UAA School of Education programs lose accreditation, putting viability of degrees at risk

A national oversight body has revoked the accreditation of the University of Alaska Anchorage’s teaching degree programs, throwing the viability of hundreds of aspiring teachers’ degrees into question and casting an unflattering light on the university.

Administrators tried to reassure students at a tense meeting Monday that the School of Education is working on a fix and that they should keep studying — and paying tuition — toward their degrees in the meantime.

“To put so much work into it and for it to be like this might not matter anymore — I mean, I just want to cry,” said Jessica Beers, a junior studying early elementary education.

Administrators got word Friday that programs no longer had accreditation through the national Council for the Accreditation of Educator Preparation, the university said. Programs affected include bachelor’s degrees in early childhood education, elementary education and secondary education, and the master’s degree program in secondary education. About 250 students are enrolled in the programs.

The decision was a surprise, said College of Education interim director Claudia Dybdahl.

“This is an unfortunate thing,” said Chancellor Cathy Sandeen.

CAEP is an organization that accredits college-level teacher preparation programs nationally. It has accredited 196 programs, according to the organization’s spokesman, Matt Vanover.


Four programs, including UAA’s, have had their accreditation denied or revoked, he said.

The revocation means UAA can still graduate students and degrees in those programs, said Sandeen.

But without accreditation, the university is not allowed to recommend students to the state of Alaska for licensure -- and teachers must be licensed to teach in Alaska public schools and almost everywhere else.

The Alaska Board of Education could make an exception and allow students from the programs without accreditation to be licensed anyway, said Dybdahl.

That’s what the university is hoping for, she said. Administrators will be presenting their case, including evidence of recent improvements, to the board on Jan. 22, she said.

Another option would be for the state board to allow the students already in the program to be recommended for licensing once they graduate — but to tell UAA to stop enrolling new students.

The worst-case scenario: Students graduate with degrees that don’t allow them to become licensed teachers.

The Board of Education is “very concerned” about the loss of accreditation, wrote chair James Fields in a statement.

It will meet in the future to make a decision, he wrote.

“The State Board of Education will be mindful of current UAA students, the money they have invested in the program, and how to support these educators in becoming the best teachers and administrators possible for Alaska’s K-12 students,” Fields wrote.

Frustrated students confronted university administrators at the packed open meeting Monday.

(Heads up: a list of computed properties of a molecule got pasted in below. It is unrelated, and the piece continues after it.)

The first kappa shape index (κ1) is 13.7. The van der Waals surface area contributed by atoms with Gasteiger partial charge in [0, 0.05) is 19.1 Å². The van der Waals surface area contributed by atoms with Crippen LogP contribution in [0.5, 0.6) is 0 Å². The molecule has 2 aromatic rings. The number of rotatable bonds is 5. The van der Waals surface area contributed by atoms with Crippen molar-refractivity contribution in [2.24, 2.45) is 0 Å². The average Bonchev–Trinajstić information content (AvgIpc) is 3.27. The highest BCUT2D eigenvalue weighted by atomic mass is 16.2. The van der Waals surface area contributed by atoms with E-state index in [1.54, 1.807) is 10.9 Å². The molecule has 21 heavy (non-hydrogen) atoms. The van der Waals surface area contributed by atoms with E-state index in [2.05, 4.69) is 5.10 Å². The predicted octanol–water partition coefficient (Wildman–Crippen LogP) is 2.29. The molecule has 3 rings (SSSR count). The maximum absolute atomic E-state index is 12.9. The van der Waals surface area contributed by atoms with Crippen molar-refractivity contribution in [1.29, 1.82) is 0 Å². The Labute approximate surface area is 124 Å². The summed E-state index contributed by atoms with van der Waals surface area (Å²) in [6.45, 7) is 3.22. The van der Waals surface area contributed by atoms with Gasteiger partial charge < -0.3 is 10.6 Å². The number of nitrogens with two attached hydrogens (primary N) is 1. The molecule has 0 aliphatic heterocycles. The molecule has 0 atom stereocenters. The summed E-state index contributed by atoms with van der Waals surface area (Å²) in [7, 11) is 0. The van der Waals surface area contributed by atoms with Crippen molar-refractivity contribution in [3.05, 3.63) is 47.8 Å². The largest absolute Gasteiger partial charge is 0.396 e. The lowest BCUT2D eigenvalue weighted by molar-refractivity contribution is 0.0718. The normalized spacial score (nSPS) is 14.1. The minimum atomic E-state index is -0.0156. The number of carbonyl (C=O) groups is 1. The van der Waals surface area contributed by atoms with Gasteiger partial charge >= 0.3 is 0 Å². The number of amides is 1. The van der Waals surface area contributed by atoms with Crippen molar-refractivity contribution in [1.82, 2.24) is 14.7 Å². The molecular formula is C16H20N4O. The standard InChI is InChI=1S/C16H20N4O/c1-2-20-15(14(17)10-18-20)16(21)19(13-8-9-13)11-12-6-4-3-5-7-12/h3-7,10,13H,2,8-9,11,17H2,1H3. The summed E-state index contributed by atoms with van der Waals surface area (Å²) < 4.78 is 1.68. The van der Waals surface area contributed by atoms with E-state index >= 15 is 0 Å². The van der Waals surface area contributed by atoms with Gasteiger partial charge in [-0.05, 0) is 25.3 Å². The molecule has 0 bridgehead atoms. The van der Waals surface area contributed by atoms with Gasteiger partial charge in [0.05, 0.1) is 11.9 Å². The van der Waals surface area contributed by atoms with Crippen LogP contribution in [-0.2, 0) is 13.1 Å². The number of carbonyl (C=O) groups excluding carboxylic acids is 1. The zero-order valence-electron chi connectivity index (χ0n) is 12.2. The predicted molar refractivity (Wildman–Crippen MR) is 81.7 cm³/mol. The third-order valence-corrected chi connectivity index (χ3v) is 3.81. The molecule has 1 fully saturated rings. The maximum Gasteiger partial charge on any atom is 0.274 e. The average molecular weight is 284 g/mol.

Many said they were worried degrees coming from an unaccredited program would put them at a disadvantage, especially when applying for teaching jobs outside Alaska. Others questioned why the news about the accreditation came so suddenly, after hours on Friday. Some wanted to know whether they’d be charged full tuition for their program that is no longer accredited.

Students gasped when Dybdahl said the school couldn’t appeal the revocation decision for a full calendar year.

Sofie Riley, an elementary education student who also competes on the UAA gymnastics team, said she was considering whether she could finish her degree at UAA if the program was not accredited.

“I would like to know more facts on how this affects me, how this affects me financially," she said. "I graduate in a year.”

Everyone wanted to know: Why didn’t UAA meet the standards? The problem lies with data, said Dybdahl.

CAEP is a relatively new accreditation standard, and it is known for its rigor and focus on data.


“They really focus a lot on assessments and data. And we didn’t really have enough data, consistent data and analysis of data to meet their criteria,” said Dybdahl.

One example: Student teachers are evaluated through a method that has been in use at UAA for a “very long time.” The new standards require that such instruments meet a high standard of validity and reliability.

Many of UAA’s methods “just didn’t meet that statistical standard,” in part because the numbers involved are relatively small, Dybdahl said.

To remedy the problem, UAA has joined a program used by 600 teacher preparation programs nationwide, Dybdahl said.

In one year, UAA can try again for the CAEP approval. Dybdahl and Sandeen said they were confident the university would meet the standards.

Beers, the aspiring special education teacher, said it had been hard enough to get her degree.

“I raised two special needs kids I just gained custody of a few years ago, going to school and still having to work,” she said.

The uncertainty — even if for a few weeks, until a state board decision — was enough to make her wonder if she should quit classes for the semester.

“Is it even worth taking classes right now? Should I even risk taking them? Will they count?” she said.

Michelle Theriault Boots

Michelle Theriault Boots is a longtime reporter for the Anchorage Daily News. She focuses on in-depth stories about the intersection of public policy and Alaskans' lives. Before joining the ADN in 2012, she worked at daily newspapers up and down the West Coast and earned a master's degree from the University of Oregon.